We can’t always see the bigger picture from our own limited perspective. It’s true it may not offer much comfort in our time of grief, and I would be the last one to make light of such a situation. But we need to trust that God sees things that we cannot see.
4. Understand that some good can still come out of your brief experience
Alfred Lord Tennyson once said:
“’tis better to have loved and lost than never to have loved at all”
There are many times however when this doesn’t feel true. Sometimes it feels as if it would’ve been better never to have loved, or never to have gained a breakthrough than to have gained one and then lost it promptly afterwards. You may question: “what was the point of it all?”
In the 1990 film drama “Awakenings”, the late Robin Williams plays Malcolm Sayer, a physician at a Bronx hospital in New York City. He works with catatonic patients who have survived the 1917-28 epidemic of encephalitis lethargica. After attending a conference on an experimental drug normally used for treating Parkinson’s disease, Sayer experiments with his own catatonic patients and is successful in “awakening” them from their catatonic state.
One of his patients is Leonard Lowe, played by Robert De Niro. When he wakes up and discovers new-found freedom, he takes pleasure in the little things in life which people normally take for granted. Things such as taking walks, looking at things, being able to be around others. However, both Lowe and the other patients’ newly awakened state is short lived and they eventually return to their catatonic state.
Sometimes our temporary emerging from a state of decay or slumber can feel exactly like this movie. We awaken and experience life and hope once again. However, when it fades away or is snatched from our grasp, it is easy to become cynical. We can believe that it would’ve been better not to have emerged at all than to have emerged and gained a brief hope, only to return there once again.
In the film however, although Sayer acknowledges that the awakening was short-lived, he observes that there was another kind of awakening that occurred. Everyone experienced an awakening for life – learning to live and appreciate it. Sayer, for example, found the courage to overcome his shyness and ask a nurse out for coffee after having avoided that kind of situation earlier. Other nurses also now treated the catatonic patients with more care and respect as people, rather than as zombies.
In a similar way, some good can have come out of our brief experience where we were enjoying success. If we gained employment again, it could have helped us to develop new skills or put us in contact with certain people, even if our work was only temporary. In a relationship, even if short-lived, it could have helped us to see the kinds of people we can relate to and those we can’t. It may have even been only a stepping stone to something else later on down the line.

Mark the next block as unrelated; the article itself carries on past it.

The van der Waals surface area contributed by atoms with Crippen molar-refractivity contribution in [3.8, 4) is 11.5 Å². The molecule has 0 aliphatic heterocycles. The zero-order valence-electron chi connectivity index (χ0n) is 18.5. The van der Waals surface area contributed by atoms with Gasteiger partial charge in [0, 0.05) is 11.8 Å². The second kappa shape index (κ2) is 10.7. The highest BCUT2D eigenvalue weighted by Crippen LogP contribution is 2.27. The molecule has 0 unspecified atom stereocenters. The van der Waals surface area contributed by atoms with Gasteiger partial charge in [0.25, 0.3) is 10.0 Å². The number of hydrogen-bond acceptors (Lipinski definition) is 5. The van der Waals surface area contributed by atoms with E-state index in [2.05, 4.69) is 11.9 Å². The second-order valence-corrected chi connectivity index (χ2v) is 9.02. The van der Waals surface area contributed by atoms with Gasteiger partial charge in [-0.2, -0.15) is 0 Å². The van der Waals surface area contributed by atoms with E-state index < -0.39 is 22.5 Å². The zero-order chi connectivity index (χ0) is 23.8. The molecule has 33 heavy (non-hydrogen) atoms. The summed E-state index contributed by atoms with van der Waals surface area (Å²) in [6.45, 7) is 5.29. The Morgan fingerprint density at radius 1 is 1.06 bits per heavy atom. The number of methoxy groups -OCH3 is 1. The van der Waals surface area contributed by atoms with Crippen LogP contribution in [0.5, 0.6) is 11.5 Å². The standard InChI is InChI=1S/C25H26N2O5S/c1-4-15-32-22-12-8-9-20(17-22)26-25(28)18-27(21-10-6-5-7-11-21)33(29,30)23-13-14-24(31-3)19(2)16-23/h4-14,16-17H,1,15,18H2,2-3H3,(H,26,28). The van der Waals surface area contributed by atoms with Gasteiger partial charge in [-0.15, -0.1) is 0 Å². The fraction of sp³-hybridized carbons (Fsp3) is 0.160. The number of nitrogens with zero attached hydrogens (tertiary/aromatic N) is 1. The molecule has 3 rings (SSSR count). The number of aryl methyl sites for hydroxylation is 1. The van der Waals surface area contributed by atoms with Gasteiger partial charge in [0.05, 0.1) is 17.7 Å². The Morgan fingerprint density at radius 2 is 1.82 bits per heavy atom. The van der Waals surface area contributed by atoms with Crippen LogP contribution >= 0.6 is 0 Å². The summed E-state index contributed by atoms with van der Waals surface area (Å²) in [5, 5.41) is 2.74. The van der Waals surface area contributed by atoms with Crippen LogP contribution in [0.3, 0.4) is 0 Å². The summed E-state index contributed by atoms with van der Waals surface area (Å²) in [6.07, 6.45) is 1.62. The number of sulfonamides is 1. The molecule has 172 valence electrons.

As mentioned above, we can’t always see how God is working in our lives and how he may have used the experience. We can’t always see the bigger picture and how God may use each experience in a particular way to shape us into the person he intends us to be.
5. Don’t allow the experience to make you bitter or doubt God’s goodness
When God seemingly throws a spanner in the works, it’s easy to become bitter and resentful towards him. We can begin to doubt God’s goodness and whether he really loves us. Over time, our resentment can build up and we no longer are able to trust him.
This is exactly what the devil wants. He is the accuser and deceiver. If we don’t take our thoughts captive but allow them to fester, it will eat away at our relationship with God. We will eventually become estranged towards him and may find it difficult to pray, let alone praise him.
In addition, we can become cynical about life and never excited about anything anymore. When something good does happen, we will be waiting for the other shoe to drop and expecting the worse.
And sometimes, this can become a self-fulfilling prophecy.
What I feared has come upon me;
what I dreaded has happened to me.
26 I have no peace, no quietness;
I have no rest, but only turmoil.”
Like Job, we can find ourselves with no peace and unable to rest in God’s goodness or to even receive his grace.
We may also become reluctant to ever share our testimony with others. Either we’ll feel that the moment we share it, God will reverse it. Or alternatively, we can’t honestly stand up there in front of others and proclaim God’s goodness when we aren’t sure of it ourselves.
I have been through this exact same process myself.
Once we begin to doubt God’s goodness and are constantly looking over our shoulder, this allows our hearts to grow cold towards him.
We can counter this by doing the following:
6. Keep praising God even when you don’t feel like it.
Praise and worship has power behind it. We may not always feel like praising God, especially when life is not going our way at all. However there are several good reasons we should do so anyway, despite our feelings. I’ve gone into more depth about it here.
One important reason is that when we praise God, our words function as speech acts. This is when certain words do more than merely communicate information but actually change a situation.
When we praise God, we agree with truths about him and speak these out in faith. It gives us a different perspective of the situation from God’s point of view.